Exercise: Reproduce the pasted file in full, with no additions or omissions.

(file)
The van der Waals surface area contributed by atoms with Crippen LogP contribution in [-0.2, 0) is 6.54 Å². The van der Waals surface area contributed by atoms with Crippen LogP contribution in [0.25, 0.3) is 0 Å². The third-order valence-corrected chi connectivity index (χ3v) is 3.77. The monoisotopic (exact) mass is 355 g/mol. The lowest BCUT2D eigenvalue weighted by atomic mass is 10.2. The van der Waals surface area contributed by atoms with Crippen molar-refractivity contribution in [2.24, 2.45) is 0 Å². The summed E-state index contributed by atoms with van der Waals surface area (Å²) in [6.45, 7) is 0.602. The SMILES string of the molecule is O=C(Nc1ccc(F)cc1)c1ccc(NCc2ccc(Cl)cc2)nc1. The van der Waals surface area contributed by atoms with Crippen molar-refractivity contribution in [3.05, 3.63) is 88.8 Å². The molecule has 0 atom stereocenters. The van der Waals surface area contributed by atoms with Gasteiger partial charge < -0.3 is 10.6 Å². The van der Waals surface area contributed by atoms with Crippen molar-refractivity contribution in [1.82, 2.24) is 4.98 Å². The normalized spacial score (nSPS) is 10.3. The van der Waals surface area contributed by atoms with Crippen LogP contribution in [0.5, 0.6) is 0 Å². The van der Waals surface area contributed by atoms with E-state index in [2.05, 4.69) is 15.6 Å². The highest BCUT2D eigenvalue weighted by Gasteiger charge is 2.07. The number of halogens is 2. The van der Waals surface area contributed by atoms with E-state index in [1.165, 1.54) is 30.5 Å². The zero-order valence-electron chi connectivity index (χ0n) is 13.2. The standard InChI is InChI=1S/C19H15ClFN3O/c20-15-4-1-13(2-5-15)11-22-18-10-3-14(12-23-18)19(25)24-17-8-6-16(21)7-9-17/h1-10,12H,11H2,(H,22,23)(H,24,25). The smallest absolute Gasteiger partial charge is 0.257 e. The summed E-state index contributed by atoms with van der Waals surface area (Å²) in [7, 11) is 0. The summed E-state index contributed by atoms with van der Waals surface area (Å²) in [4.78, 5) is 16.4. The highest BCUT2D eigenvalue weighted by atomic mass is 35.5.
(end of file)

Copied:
The van der Waals surface area contributed by atoms with Crippen LogP contribution in [-0.2, 0) is 6.54 Å². The van der Waals surface area contributed by atoms with Crippen LogP contribution in [0.25, 0.3) is 0 Å². The third-order valence-corrected chi connectivity index (χ3v) is 3.77. The monoisotopic (exact) mass is 355 g/mol. The lowest BCUT2D eigenvalue weighted by atomic mass is 10.2. The van der Waals surface area contributed by atoms with Crippen molar-refractivity contribution in [2.24, 2.45) is 0 Å². The summed E-state index contributed by atoms with van der Waals surface area (Å²) in [6.45, 7) is 0.602. The SMILES string of the molecule is O=C(Nc1ccc(F)cc1)c1ccc(NCc2ccc(Cl)cc2)nc1. The van der Waals surface area contributed by atoms with Crippen molar-refractivity contribution in [3.05, 3.63) is 88.8 Å². The molecule has 0 atom stereocenters. The van der Waals surface area contributed by atoms with Gasteiger partial charge < -0.3 is 10.6 Å². The van der Waals surface area contributed by atoms with Crippen molar-refractivity contribution in [1.82, 2.24) is 4.98 Å². The normalized spacial score (nSPS) is 10.3. The van der Waals surface area contributed by atoms with Crippen LogP contribution in [0.5, 0.6) is 0 Å². The van der Waals surface area contributed by atoms with E-state index in [2.05, 4.69) is 15.6 Å². The highest BCUT2D eigenvalue weighted by Gasteiger charge is 2.07. The number of halogens is 2. The van der Waals surface area contributed by atoms with E-state index in [1.165, 1.54) is 30.5 Å². The zero-order valence-electron chi connectivity index (χ0n) is 13.2. The standard InChI is InChI=1S/C19H15ClFN3O/c20-15-4-1-13(2-5-15)11-22-18-10-3-14(12-23-18)19(25)24-17-8-6-16(21)7-9-17/h1-10,12H,11H2,(H,22,23)(H,24,25). The smallest absolute Gasteiger partial charge is 0.257 e. The summed E-state index contributed by atoms with van der Waals surface area (Å²) in [7, 11) is 0. The summed E-state index contributed by atoms with van der Waals surface area (Å²) in [4.78, 5) is 16.4. The highest BCUT2D eigenvalue weighted by atomic mass is 35.5.